I’ve always thought “Prime Minister” is an elegant name for a politician. Prime suggests first-in-charge, while Prime Minister implies several others in the political hierarchy one or more levels down. In the United Kingdom, Theresa May is the PM; the head of “Her Majesty’s Government”, with a cabinet of other Ministers at her disposal on par with Secretaries in the United States. Minister of Agriculture, Minister of the Interior, Minister of the Defence (love the British spelling), and so on. In all, Ms. May commands twenty-one unique ministers. As of January, make that twenty-two. Who’s the latest to join the tea party? The Minister of Loneliness.
When I think “lonely”, a country of 60 million people doesn’t come to mind. No country comes to mind. Instead, I think about individuals in far-away, desolate places. A scientist conducting an experiment near the Arctic Circle. A criminal in solitary confinement in the bowels of an isolated prison. Tom Hanks in “Castaway”. So it’s no wonder the New York Times article about the newest U.K. minister, Tracey Crouch, caught my eye. Even more eye-opening was to read about the loneliness “epidemic” responsible for her appointment.
Britain’s research indicates nine million or more of its citizens “often or always feel lonely”. That’s 15% of their population. I find it remarkable all those people would own up to feeling that way, but perhaps the survey was their opportunity to say, “please help”. Consider this: 200,000 senior citizens in the U.K. hadn’t had a conversation with a friend or relative in more than a month. Makes me wonder if vocal cords stop working if they’re not used long enough.
Loneliness is not a trademark of the U.K. alone, of course. It’s unavoidable in any country or culture. “Lonely” brings to mind several songs over the past fifty years: Bobby Vinton’s Mr. Lonely (1962) to Adam Lambert’s Another Lonely Night (2015). Elvis had a hit with Are You Lonesome Tonight?, as did Roy Orbison with Only The Lonely and Yes with Owner of a Lonely Heart. Eric Carmen’s two biggest hits in the 1970’s were about loneliness: All By Myself and Never Gonna Fall In Love Again. And if you want the best example of loneliness in music, look no further than Charles Ives’ short classical piece The Unanswered Question. The haunting conversation between solo trumpet and woodwind quartet makes you realize even a brass instrument wishes it had a few friends.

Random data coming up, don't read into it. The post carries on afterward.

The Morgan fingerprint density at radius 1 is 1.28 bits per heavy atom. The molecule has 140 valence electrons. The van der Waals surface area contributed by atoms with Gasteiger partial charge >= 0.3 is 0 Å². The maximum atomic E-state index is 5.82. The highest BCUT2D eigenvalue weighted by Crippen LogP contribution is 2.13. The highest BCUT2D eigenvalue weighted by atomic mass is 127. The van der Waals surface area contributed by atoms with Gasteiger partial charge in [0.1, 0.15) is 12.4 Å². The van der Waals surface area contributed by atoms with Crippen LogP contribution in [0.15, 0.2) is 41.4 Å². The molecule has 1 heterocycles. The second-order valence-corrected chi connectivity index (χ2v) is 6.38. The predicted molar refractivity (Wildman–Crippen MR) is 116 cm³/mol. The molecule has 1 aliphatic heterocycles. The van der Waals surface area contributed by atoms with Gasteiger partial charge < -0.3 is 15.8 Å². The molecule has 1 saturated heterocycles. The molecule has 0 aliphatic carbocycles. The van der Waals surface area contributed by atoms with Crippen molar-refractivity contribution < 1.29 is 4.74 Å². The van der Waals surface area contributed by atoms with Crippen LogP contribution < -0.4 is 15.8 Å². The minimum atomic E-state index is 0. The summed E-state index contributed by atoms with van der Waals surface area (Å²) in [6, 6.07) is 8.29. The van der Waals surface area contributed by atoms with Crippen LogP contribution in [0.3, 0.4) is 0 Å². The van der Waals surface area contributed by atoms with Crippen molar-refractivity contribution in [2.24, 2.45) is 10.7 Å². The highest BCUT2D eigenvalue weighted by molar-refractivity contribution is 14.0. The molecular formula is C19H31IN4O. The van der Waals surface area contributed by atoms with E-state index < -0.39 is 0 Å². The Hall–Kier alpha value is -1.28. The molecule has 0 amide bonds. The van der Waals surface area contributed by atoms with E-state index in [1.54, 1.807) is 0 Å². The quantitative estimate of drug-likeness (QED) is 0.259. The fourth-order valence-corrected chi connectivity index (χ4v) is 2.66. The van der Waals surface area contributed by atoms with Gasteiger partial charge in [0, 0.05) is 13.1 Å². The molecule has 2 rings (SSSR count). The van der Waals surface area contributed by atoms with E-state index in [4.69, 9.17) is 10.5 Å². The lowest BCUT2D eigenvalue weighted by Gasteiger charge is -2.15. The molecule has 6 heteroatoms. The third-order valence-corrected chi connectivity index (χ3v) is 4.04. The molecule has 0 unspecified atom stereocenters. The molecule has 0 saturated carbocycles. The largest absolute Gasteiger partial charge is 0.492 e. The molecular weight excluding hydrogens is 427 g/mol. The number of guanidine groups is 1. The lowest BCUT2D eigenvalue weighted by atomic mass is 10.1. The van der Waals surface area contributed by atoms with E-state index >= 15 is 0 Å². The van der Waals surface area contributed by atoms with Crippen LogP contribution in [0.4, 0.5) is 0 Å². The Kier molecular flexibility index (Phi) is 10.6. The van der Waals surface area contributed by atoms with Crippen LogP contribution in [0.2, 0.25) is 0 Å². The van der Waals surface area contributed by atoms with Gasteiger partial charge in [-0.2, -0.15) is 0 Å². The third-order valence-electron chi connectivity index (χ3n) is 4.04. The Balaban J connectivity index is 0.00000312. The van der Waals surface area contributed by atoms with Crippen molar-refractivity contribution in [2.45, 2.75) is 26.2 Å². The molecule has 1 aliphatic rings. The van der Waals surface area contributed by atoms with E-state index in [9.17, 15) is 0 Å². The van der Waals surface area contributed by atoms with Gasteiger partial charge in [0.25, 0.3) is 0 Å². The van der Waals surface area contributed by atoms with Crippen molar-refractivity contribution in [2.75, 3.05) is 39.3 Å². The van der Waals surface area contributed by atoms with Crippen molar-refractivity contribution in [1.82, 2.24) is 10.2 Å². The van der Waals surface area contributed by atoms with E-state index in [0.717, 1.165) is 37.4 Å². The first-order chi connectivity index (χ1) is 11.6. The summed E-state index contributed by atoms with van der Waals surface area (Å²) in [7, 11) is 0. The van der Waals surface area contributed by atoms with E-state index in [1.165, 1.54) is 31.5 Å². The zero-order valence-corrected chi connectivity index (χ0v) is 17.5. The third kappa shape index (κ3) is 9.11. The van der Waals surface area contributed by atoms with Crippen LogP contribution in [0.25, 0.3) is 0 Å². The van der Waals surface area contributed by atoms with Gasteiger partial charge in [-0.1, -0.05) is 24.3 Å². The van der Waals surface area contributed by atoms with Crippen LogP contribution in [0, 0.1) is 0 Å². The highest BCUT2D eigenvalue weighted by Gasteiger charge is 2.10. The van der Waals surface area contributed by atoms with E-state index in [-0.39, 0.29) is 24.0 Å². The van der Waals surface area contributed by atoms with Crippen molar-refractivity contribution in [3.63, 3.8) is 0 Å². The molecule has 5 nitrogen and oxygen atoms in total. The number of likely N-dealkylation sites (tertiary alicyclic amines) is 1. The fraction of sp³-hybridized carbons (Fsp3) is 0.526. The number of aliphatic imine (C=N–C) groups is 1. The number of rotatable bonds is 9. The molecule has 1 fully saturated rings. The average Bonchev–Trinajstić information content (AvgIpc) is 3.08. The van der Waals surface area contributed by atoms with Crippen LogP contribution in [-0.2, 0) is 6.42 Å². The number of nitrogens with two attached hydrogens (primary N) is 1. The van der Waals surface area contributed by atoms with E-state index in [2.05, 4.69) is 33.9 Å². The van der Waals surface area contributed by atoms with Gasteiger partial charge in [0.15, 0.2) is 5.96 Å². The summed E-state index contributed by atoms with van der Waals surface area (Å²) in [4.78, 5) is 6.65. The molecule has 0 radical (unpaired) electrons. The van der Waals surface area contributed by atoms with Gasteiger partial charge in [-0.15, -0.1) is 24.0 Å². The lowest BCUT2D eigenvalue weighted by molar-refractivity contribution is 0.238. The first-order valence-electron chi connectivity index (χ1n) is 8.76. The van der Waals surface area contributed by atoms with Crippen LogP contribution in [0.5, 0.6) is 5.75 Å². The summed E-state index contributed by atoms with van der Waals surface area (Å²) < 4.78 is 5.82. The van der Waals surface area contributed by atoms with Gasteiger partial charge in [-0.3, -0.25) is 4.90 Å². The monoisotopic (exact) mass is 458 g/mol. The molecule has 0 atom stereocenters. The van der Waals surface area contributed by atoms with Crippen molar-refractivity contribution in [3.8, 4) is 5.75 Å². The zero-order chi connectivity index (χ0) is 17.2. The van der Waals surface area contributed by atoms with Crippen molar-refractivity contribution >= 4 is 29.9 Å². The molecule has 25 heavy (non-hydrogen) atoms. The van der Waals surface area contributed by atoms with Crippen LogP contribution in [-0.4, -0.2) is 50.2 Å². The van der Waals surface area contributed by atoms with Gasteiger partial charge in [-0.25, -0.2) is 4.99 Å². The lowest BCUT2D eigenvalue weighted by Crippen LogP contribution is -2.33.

The Internet Movie Database (IMDb) lists over 75 movies about loneliness. A few familiar examples: Carrie, Silence of the Lambs, and Brokeback Mountain. The History Channel hosted several years of a reality television series called “Alone”, which shared the daily struggles of individuals as they survived in the wilderness for as long as possible. The participants were isolated from each other and all other humans, and the one who remained the longest won a grand prize of $500,000. This is entertainment?
I don’t want to be lonely just to be able to write a best-selling song or win a half-million dollars, but that doesn’t mean I mind being alone. Lonely and alone are decidedly different creatures. If one is lonely, the dictionary says he is “destitute of sympathetic or friendly companionship” (sounds miserable, doesn’t it?). If one is alone, he is “separate, apart, or isolated from others”. And that is not such a bad thing. In fact, we introverts (persons concerned primarily with their own thoughts and feelings) handle “alone” much better than you extroverts (persons concerned primarily with the physical and social environment). We introverts prefer our gatherings in smaller numbers.
I’ll never forget an encounter I had with a neighbor years ago, at Halloween. As my kids knocked on her door for treats, I realized we’d lived right next door for several months but never formally introduced ourselves. I apologized as I shook her hand, yet her response was, “oh no problem at all; that’s why we moved to this neighborhood. People stay to themselves here.”
Is this the world we live in now, with electronics and social media and work-from-home promoting more alone time? At least the Brits are acting, before too much “alone” becomes too much “lonely”. They’ve started a Facebook group for those affected by loneliness. They’ve set up a fund to study the detrimental effects. And they’ve appointed a new minister to lead the way.
Perhaps the U.S. should appoint a Secretary of Loneliness too, ministering to those who can’t seem to find companionship among 323 million others. The Surgeon General claims loneliness can be associated with “greater risk of cardiovascular disease, dementia, depression and anxiety”. On that note, what first appeared to be an LOL headline is no laughing matter at all. Get out there and mingle.
Some content sourced from Wikipedia, “the free encyclopedia”.